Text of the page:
Plans to end Britain’s “compensation culture” and cut the amount solicitors can receive from “no win, no fee” cases could cost hundreds of jobs in the West Midlands, according to a Birmingham law firm.
DBS Law Ltd, based in Broad Street, claims that the industry could see its income slashed by 25 per cent.
And this would lead to job losses in the region’s legal industry – which provides employment for around 4,000 lawyers, but employs many more in administrative roles.
The firm’s director, Davy Bal, has written to MPs urging them to pressure the Government to change its mind.
Ministers plan to change the law so that solicitors in “no win, no fee” cases are paid, when they win a case, from the damages received by the claimant.
At the moment, they are paid from a “success fee” charged to the defendant. But Ministers believe the current system provides claimants and their solicitors with no incentive to keep costs down.
Solicitors have no motivation to offer a good deal to clients who want to sue because the client is guaranteed never to have to pay anything.
A report published by the Labour government last year warned that the result was a huge rises in civil litigation costs in England and Wales.
The study, by Lord Justice Jackson, warned that lawyers were sometimes receiving fees which were ten times higher than the damages received by their clients.
And legal fees are costing the NHS almost half a billion pounds each year. According to the Ministry of Justice, the health service paid out £312 million in damages but £456 million in legal costs in 2008-09.
However, critics of the changes argue that they will make justice unaffordable for some people, particularly in cases where there is a risk that the cost of solicitors will be higher than the damages received.
The parents of the murdered schoolgirl Milly Dowler, who sued the News of the World, and Chris Jefferies, the former landlord of Joanna Yeates, who sued a number of newspapers for libel, have warned that plans to reform no win-no fee agreements will prevent people of “ordinary means” from obtaining justice or defending themselves in court.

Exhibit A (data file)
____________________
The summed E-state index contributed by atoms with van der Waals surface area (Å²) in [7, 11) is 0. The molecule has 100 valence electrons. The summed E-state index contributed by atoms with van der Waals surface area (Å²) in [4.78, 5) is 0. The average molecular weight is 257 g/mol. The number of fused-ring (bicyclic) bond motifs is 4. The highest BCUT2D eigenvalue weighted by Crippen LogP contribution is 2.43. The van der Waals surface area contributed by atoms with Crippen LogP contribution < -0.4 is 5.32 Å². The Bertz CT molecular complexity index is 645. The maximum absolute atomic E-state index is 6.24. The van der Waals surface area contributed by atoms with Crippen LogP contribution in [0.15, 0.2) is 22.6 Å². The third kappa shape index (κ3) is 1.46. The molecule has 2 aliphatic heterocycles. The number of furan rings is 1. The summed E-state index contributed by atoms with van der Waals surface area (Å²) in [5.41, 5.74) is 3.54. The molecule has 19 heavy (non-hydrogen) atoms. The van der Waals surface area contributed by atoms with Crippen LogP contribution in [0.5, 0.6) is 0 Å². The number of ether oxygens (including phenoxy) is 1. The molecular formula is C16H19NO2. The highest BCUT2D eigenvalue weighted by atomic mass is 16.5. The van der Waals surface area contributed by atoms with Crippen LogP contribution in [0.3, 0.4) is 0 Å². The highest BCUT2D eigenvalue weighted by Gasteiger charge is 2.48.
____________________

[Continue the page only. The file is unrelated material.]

In a letter to Birmingham MPs, Mr Bal wrote: “Many of your constituents use this system to obtain their rights. Many others who work in the vibrant legal services sector in our city rely on the system for their livelihoods.
"The changes proposed in the Bill will make access to justice the preserve of the rich which excludes most of your constituents.
“Well-paid jobs with prospects are at a premium in Birmingham and this legislation will only make this situation much worse with job losses being guaranteed in our industry.”
DBS Law spokesman Richard O’Brien said: “No win, no fee has put pressure on employers to make workplaces safe and on councils to improve road safety.
"But reducing access to justice will lead to local authorities cutting corners. It will mean more potholes in the road.”
A Ministry of Justice spokesman: “There are many deserving cases brought before the courts. But we have to stop the abuse of the system by others pursing excessive, costly and unnecessary cases.
"Under the current arrangements, innocent defendants can face enormous costs, which can discourage them from fighting cases. This simply isn’t fair.’’